Tokophobia is the fear of pregnancy or childbirth and the word is derived from Greek tokos meaning childbirth and phobos which is intense fear or dread of a situation/object. Other names for this fear are Tocophobia, Enfantaphobia, Maieusiophobia or Parturiphobia.
The British Journal of Psychiatry first documented this phobia only a decade ago. Prior to this, there was very little knowledge about Tokophobia and it received very little attention than it deserved. Actor Helen Mirren confessed being a Tokophobe after having watched a film about childbirth that so disgusted her, she was put off having children and “never wanting to have anything to do with childbirth”.
Causes of Tokophobia
Tokophobia can be secondary or primary, meaning it can stem from prior bad experience or post partum/post traumatic stress disorders or it can happen to women who have not given birth previously. Most common causes of primary type of Tokophobia include history of sexual trauma, abuse, rape, termination of pregnancy, miscarriage, abortion, or other negative episodes related to overwhelming pain, bad hospital experiences etc.
News reports and stories about women, particularly one’s own mother, suffering from intense pain or even dying during vaginal childbirth can lead to fear of pregnancy in young/first time-to-be mothers. Often, experienced mothers love to exaggerate the ‘horrors’ they suffered during their labor to first-time pregnant women, not realizing that it is not the right thing to do.
To an extent, the fear of giving birth is normal, after all it is an event that most women experience only a few times in their lives. But, for Tokophobic individuals, this could mean a lifetime of fear of giving birth and having children that makes them delay or put off pregnancy. This often leads to arguments between spouses.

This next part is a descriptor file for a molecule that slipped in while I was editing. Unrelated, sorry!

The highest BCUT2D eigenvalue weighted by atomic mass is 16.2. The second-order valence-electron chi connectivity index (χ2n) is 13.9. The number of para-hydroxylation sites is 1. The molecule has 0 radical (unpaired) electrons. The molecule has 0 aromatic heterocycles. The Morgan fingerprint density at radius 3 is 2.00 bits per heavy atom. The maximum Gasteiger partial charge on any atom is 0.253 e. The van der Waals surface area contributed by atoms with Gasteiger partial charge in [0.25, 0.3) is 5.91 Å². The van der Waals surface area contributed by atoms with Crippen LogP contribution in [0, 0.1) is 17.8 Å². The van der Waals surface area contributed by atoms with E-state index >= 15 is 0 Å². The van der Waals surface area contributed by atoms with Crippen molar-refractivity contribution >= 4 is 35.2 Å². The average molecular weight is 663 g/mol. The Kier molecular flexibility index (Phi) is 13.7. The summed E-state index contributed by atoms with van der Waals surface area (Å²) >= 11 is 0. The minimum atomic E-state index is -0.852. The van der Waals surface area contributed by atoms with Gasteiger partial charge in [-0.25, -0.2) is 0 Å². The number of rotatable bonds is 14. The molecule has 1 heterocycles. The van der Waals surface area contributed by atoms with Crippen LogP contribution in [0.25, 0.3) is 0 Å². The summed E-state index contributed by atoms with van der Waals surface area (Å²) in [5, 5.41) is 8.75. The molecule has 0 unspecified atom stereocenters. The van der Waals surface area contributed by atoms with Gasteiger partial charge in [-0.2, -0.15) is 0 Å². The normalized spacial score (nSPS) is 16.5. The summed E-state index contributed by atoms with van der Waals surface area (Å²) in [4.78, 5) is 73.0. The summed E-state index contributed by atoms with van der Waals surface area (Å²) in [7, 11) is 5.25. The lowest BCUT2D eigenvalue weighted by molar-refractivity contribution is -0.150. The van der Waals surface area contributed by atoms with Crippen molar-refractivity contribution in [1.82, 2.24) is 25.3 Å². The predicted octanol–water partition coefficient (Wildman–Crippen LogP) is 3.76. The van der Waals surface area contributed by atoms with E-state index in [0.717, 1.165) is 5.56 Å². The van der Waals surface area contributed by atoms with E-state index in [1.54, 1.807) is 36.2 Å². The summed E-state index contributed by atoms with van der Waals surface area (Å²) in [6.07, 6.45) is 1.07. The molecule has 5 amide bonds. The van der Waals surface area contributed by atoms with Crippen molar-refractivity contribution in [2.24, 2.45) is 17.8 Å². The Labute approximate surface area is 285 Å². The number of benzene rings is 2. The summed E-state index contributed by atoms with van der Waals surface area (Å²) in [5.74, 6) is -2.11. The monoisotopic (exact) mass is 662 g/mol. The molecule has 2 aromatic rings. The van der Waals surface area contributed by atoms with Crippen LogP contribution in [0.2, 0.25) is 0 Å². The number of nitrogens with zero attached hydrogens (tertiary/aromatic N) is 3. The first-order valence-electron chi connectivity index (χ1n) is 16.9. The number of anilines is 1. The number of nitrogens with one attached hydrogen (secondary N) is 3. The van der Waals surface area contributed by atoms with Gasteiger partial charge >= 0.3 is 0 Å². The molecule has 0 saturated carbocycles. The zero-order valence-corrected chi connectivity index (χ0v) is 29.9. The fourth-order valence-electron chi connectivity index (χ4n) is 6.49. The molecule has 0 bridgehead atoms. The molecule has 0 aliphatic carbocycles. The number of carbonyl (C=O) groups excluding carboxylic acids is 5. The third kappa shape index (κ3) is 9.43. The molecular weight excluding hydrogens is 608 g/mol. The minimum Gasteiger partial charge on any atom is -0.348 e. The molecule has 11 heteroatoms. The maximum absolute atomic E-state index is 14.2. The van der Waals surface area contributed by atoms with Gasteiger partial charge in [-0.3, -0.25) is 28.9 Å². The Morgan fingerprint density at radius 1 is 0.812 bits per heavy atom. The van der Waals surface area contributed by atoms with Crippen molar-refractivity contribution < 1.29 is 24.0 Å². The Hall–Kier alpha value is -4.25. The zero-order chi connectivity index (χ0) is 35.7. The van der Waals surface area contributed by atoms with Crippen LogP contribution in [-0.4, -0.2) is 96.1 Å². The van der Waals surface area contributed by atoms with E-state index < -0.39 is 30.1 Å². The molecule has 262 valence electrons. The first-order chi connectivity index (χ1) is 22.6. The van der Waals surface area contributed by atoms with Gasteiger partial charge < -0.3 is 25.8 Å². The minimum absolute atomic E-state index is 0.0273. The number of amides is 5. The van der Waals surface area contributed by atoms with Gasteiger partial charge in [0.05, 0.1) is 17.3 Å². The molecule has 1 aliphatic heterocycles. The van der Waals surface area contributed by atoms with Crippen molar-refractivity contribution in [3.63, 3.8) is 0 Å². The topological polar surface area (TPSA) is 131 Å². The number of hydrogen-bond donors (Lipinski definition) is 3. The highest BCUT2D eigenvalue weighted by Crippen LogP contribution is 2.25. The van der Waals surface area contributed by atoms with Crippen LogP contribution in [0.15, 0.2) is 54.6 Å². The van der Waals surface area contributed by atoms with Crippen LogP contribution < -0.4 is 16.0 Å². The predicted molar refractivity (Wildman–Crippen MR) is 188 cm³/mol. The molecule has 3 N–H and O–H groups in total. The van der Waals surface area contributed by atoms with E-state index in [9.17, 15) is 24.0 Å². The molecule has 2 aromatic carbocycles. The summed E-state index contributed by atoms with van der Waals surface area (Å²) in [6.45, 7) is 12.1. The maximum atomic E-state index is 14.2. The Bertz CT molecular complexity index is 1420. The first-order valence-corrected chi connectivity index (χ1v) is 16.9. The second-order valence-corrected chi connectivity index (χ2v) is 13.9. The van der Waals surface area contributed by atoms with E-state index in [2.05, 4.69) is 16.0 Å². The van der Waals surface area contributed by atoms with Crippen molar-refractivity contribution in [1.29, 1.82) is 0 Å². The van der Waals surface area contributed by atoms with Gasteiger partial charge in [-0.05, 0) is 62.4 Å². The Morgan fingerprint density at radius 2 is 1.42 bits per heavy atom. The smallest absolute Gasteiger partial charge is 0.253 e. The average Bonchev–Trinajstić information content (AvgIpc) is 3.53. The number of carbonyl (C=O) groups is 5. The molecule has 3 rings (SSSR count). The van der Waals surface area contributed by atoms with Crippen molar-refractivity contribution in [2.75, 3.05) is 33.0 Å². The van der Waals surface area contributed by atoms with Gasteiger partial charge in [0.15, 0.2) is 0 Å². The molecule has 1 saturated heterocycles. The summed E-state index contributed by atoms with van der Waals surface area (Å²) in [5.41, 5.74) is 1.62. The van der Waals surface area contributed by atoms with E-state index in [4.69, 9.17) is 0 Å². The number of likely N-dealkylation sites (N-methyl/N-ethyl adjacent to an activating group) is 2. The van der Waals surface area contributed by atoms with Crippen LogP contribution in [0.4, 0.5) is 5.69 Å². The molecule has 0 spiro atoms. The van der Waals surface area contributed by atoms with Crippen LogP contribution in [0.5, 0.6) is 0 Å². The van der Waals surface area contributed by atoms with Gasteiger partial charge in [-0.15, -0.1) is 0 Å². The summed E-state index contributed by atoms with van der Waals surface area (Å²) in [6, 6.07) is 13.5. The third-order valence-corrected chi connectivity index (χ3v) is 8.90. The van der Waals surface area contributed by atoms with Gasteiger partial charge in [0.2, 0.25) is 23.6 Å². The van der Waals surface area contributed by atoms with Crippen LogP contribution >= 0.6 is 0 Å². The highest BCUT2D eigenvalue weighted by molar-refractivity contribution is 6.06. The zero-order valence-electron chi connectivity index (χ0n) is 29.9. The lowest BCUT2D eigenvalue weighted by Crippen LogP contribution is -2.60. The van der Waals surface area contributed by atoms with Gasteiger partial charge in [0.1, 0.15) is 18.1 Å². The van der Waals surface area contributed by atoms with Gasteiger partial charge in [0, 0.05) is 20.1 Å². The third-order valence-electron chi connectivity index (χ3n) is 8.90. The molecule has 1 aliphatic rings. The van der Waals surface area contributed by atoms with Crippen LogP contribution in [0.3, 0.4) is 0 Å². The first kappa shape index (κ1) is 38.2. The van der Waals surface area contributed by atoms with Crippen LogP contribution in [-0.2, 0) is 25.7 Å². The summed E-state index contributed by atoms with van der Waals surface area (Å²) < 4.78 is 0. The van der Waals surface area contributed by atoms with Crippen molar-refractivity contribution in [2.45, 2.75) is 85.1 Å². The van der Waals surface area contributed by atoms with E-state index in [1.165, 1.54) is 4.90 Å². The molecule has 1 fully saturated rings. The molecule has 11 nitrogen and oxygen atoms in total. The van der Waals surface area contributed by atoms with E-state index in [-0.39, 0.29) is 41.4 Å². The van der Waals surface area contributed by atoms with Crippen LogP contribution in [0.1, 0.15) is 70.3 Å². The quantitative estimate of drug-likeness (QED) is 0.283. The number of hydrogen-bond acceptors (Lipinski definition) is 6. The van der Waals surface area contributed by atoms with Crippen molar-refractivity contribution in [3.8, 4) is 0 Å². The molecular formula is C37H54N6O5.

Symptoms of fear of pregnancy
Nearly 6 to 7% women worldwide suffer from Tokophobia. However, most do not talk about their fear until it is too late in the term. They then try to opt for caesarian deliveries but many obstetricians are not understanding or sensitive about their situation and this leads to huge anxiety for the mother.
Women suffering from the fear of pregnancy phobia are often mistaken as being “melodramatic” or “over reacting”. However, the sufferer experiences intense trauma stemming from the phobia. Nightmares, sweating, fear of death at the thought of giving birth often lead the individual to put off pregnancy forever, opt for elective cesarean or continually suffer from psychosomatic complaints.
Many Tokophobic women, especially those with a morbid fear of pregnancy, have been known to terminate their pregnancy midway because they are too scared to continue with it. Some women are not even aware of their phobia until they approach delivery. This is when they start having recurrent nightmares about the impending childbirth. Physical and psychological symptoms of Tokophobia vary depending on the intensity of the phobia.
- Increased heart rate, rapid breathing
- Panic and anxiety attacks
- Sweating and trembling
- Crying, shaking, getting hysterical
- Having thoughts of death and dying
- Vomiting and nausea at the thought of having “something alive” and ‘growing’ inside one’s body.
- Some tokophobes start crying just by seeing a pregnant woman on the street or even hearing the word “delivery”.
Overcoming fear of pregnancy
Antidepressants and psychotherapeutic counseling are the most common methods of overcoming Tokophobia.
Talking about one’s fear of pregnancy is also known to help women overcome it to an extent. However, most are embarrassed and refuse to discuss it. Online and offline forums are a great place to give vent to such thoughts.
Cognitive behavior therapy, Hypnotherapy as well as EMDR (eye movement desensitization reprocessing) are few other forms of overcoming Tokophobia. EMDR is specifically known to have prompt effect and is a useful therapy even in advanced stages of pregnancy. It helps reduce the intense fear of pregnancy by processing previous traumatic memories associated with the phobia.